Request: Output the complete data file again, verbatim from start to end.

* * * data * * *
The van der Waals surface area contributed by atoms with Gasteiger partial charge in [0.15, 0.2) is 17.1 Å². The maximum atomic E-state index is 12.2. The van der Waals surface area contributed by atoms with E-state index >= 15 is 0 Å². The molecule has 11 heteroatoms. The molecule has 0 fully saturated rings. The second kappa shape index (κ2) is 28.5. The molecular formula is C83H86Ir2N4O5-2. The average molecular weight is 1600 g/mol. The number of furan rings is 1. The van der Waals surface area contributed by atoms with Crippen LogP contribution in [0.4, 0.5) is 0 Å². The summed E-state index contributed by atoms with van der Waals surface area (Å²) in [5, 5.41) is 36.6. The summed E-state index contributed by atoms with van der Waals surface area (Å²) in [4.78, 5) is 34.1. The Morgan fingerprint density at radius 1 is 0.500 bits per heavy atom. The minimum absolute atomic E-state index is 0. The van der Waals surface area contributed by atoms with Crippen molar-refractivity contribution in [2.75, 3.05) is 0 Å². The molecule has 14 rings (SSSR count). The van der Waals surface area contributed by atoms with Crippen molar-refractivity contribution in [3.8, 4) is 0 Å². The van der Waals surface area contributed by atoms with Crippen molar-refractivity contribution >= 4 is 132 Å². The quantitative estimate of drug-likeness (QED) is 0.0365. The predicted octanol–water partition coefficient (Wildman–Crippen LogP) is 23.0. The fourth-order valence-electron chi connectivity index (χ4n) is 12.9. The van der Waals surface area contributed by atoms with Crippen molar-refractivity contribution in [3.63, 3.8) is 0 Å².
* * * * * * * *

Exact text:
The van der Waals surface area contributed by atoms with Gasteiger partial charge in [0.15, 0.2) is 17.1 Å². The maximum atomic E-state index is 12.2. The van der Waals surface area contributed by atoms with E-state index >= 15 is 0 Å². The molecule has 11 heteroatoms. The molecule has 0 fully saturated rings. The second kappa shape index (κ2) is 28.5. The molecular formula is C83H86Ir2N4O5-2. The average molecular weight is 1600 g/mol. The number of furan rings is 1. The van der Waals surface area contributed by atoms with Crippen LogP contribution in [0.4, 0.5) is 0 Å². The summed E-state index contributed by atoms with van der Waals surface area (Å²) in [5, 5.41) is 36.6. The summed E-state index contributed by atoms with van der Waals surface area (Å²) in [4.78, 5) is 34.1. The Morgan fingerprint density at radius 1 is 0.500 bits per heavy atom. The minimum absolute atomic E-state index is 0. The van der Waals surface area contributed by atoms with Crippen molar-refractivity contribution in [2.75, 3.05) is 0 Å². The molecule has 14 rings (SSSR count). The van der Waals surface area contributed by atoms with Crippen molar-refractivity contribution in [3.8, 4) is 0 Å². The van der Waals surface area contributed by atoms with Crippen molar-refractivity contribution >= 4 is 132 Å². The quantitative estimate of drug-likeness (QED) is 0.0365. The predicted octanol–water partition coefficient (Wildman–Crippen LogP) is 23.0. The fourth-order valence-electron chi connectivity index (χ4n) is 12.9. The van der Waals surface area contributed by atoms with Crippen molar-refractivity contribution in [3.63, 3.8) is 0 Å².